Gretchen Rubin writes about the “broken windows theory” of policing, which holds that when a society tolerates minor crimes such as broken windows, graffiti and drinking in public, people are more likely to commit more serious crimes. Rubin suggests that this can also be true on a personal level. These are the signs of disorder that make you feel out of control and overwhelmed. For me, they are not leaving the house all day, not getting my class preparation done and not exercising. Rubin says that enforcing small signs of order makes us feel more in control and happier.

The theory makes sense and it’s great to get things done and to look after yourself. However, this does not mean being rigid. Sometimes, we have to let go of control or we’ll end up miserable. Life happens. We cannot base our happiness on how we think we should look or on how much exercise we feel we should be getting. If we have too many “broken windows” and those shattered panes are destroying our inner peace, we need to look at building the inner peace and self-love and to hell with the windows for a while.

This week, I’ve been watching TV series GirlsThe main character is a 24-year-old writer who’s carrying a bit of extra weight. She gets lots of men and struts around naked. The more I’m watching, the more I’m used to seeing a fleshier actress. This goes to show that the more exposed we are to skinny celebrities, the more we believe that this is the way we all should look. It’s refreshing to watch a show where the characters’ appearances are a little more normal. Even the sexiest female character has a bit of belly and often doesn’t wear a scrap of makeup. And she’s still a beauty. A natural one.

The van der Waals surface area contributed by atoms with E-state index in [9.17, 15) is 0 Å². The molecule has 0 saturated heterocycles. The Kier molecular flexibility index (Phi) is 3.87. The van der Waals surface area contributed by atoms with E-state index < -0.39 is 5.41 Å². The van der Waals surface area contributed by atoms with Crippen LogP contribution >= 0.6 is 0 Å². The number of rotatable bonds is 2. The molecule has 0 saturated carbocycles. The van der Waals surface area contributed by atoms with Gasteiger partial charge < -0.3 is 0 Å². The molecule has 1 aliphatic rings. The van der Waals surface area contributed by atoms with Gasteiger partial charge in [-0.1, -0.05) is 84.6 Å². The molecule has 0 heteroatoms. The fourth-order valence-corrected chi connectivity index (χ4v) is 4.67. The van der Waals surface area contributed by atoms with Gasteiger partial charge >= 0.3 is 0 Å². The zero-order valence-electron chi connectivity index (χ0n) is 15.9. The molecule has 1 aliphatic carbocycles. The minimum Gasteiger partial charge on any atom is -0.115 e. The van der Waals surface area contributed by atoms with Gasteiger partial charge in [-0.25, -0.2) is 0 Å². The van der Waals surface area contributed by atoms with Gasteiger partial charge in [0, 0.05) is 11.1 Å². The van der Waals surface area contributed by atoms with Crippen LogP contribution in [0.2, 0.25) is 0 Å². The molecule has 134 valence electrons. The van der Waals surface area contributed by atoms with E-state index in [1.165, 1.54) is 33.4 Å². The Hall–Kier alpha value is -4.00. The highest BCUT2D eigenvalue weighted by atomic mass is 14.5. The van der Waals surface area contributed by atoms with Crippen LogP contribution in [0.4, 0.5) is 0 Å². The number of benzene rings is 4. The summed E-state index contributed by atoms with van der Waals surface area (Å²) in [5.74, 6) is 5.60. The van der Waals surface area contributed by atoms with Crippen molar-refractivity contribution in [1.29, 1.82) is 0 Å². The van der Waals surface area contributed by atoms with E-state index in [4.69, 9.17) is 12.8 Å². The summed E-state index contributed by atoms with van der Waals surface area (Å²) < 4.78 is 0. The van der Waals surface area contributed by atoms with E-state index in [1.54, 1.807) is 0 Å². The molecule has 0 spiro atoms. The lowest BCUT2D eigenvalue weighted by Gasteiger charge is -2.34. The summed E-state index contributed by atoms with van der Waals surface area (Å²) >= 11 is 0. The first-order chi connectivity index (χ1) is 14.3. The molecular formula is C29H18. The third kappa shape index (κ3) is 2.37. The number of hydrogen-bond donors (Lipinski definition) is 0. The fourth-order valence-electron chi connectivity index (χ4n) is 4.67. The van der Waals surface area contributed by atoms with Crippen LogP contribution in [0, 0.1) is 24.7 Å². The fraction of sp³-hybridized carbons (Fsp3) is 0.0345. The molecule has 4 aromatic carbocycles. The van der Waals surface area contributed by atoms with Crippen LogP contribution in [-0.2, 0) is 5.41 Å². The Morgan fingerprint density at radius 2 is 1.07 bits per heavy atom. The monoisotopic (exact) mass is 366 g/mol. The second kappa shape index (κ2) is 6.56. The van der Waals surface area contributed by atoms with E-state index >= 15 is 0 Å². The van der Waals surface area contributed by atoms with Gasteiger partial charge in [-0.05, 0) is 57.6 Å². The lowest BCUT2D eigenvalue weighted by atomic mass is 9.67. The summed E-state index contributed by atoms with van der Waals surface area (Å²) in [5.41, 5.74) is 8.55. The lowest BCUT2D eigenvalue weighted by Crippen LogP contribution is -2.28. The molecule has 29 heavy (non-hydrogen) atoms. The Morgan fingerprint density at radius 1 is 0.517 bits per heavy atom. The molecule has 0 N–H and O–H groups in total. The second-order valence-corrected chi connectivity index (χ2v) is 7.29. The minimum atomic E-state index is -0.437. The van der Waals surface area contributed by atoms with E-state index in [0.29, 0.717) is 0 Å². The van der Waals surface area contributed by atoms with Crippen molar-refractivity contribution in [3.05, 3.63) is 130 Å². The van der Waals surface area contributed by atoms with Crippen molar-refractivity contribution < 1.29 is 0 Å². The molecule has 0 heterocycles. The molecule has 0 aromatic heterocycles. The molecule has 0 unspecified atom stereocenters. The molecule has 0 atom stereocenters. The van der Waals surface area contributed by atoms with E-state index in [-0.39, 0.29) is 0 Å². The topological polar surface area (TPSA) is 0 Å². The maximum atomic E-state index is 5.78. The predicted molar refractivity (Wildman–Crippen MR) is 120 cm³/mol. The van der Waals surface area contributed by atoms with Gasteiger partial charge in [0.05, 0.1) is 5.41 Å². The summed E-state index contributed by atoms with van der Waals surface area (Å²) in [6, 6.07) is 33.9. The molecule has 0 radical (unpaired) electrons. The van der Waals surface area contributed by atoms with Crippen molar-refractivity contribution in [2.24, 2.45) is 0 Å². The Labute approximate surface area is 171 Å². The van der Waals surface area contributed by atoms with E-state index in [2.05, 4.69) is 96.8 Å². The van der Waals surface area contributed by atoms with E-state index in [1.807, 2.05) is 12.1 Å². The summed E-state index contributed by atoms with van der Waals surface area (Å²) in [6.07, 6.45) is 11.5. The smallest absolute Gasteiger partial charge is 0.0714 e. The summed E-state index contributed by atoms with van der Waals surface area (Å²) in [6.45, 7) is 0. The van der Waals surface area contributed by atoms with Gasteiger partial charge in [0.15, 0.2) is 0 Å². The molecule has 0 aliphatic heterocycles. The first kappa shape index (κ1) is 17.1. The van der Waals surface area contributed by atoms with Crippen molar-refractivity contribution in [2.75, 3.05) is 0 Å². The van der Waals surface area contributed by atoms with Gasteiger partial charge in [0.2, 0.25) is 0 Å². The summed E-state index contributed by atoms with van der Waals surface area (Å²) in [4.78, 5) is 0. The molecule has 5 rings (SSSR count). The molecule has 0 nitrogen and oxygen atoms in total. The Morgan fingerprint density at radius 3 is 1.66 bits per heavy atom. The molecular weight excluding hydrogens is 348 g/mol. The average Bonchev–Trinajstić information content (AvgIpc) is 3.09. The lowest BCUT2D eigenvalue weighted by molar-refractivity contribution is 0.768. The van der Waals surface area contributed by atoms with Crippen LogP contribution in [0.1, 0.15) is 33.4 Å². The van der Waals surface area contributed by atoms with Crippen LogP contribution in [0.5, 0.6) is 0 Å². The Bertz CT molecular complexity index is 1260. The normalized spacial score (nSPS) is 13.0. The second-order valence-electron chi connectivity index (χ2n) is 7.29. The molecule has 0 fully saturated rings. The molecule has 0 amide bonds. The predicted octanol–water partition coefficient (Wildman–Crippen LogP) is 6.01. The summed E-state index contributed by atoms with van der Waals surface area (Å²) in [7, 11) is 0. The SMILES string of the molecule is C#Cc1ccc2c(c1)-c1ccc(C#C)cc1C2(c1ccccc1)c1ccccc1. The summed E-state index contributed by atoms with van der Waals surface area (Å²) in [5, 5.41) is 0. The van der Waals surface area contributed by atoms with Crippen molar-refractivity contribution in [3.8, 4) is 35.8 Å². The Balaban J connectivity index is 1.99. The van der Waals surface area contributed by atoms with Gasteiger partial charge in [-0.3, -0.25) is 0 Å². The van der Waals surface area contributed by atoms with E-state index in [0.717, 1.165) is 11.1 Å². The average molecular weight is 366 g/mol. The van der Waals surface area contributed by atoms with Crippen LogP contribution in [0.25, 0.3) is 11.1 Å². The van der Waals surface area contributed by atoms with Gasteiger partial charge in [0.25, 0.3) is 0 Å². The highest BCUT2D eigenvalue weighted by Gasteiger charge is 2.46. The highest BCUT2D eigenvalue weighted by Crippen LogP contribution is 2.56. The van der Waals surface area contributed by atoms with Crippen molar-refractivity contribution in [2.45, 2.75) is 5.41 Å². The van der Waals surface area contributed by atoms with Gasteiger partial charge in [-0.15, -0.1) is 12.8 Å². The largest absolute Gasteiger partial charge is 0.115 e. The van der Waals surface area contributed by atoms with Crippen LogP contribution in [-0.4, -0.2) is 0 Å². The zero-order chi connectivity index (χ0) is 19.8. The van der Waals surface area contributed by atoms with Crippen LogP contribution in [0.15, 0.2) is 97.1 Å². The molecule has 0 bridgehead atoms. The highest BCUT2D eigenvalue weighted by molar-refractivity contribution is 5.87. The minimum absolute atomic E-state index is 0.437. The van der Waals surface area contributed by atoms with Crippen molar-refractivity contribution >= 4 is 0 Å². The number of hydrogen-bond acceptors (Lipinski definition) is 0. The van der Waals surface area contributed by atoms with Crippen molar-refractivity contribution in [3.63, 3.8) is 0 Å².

In one of the episodes, leading lady Hannah admits that she’s just like everyone else, that she wants to be happy. That she feels alone. And that she’d been trying to control the way things happened and how she was feeling. Isn’t that why we do what we do in life? To feel happier, less alone and more in control? Why we diet and exercise? Why we purchase new clothes and cut our hair? Why we study for exams and work? Why we save money and buy houses? Why we search for partners and start families?

But beneath the need for happiness, connection and control is a longing for love. And where better to begin than with yourself? Just because. No only-whens and only-ifs. Unconditional love. If you had that, you wouldn’t need to do anything, have anything or control anything. It wouldn’t disappear as soon as your job or relationship ended. It wouldn’t crumble when you gained weight or grew older. It wouldn’t elude you until you had a house and a successful career. It would be a part of you always. It is you. You’ve just forgotten. It’s already there. And it strengthens with use. Today, instead of going to the gym, I choose to exercise my unconditional love. It’s tougher than any workout but the reward makes it so worthwhile.

im not beautiful like you

Alive

On Sunday, I put my back out at the gym. For the rest of the day, I was in a considerable amount of pain and could hardly move. I felt rather sorry for myself as I lay in bed. I was cranky and bored. I realised that I don’t make a very good patient. In fact, I am incredibly impatient because I want to get better quickly so that I can do all the things I had planned.

Last night, I went to see The Sessions in The Riverbank Arts Centre. The movie is based on a man with polio who was mostly paralysed from the neck down. He was a poet and a journalist with a great sense of humour. Despite his predicament, he was able to reach out to experience life and love.

This morning, I sipped a soy latte in the Keadeen Hotel while a large group of deaf people laughed and signed excitedly beside me. They were full of fun and togetherness.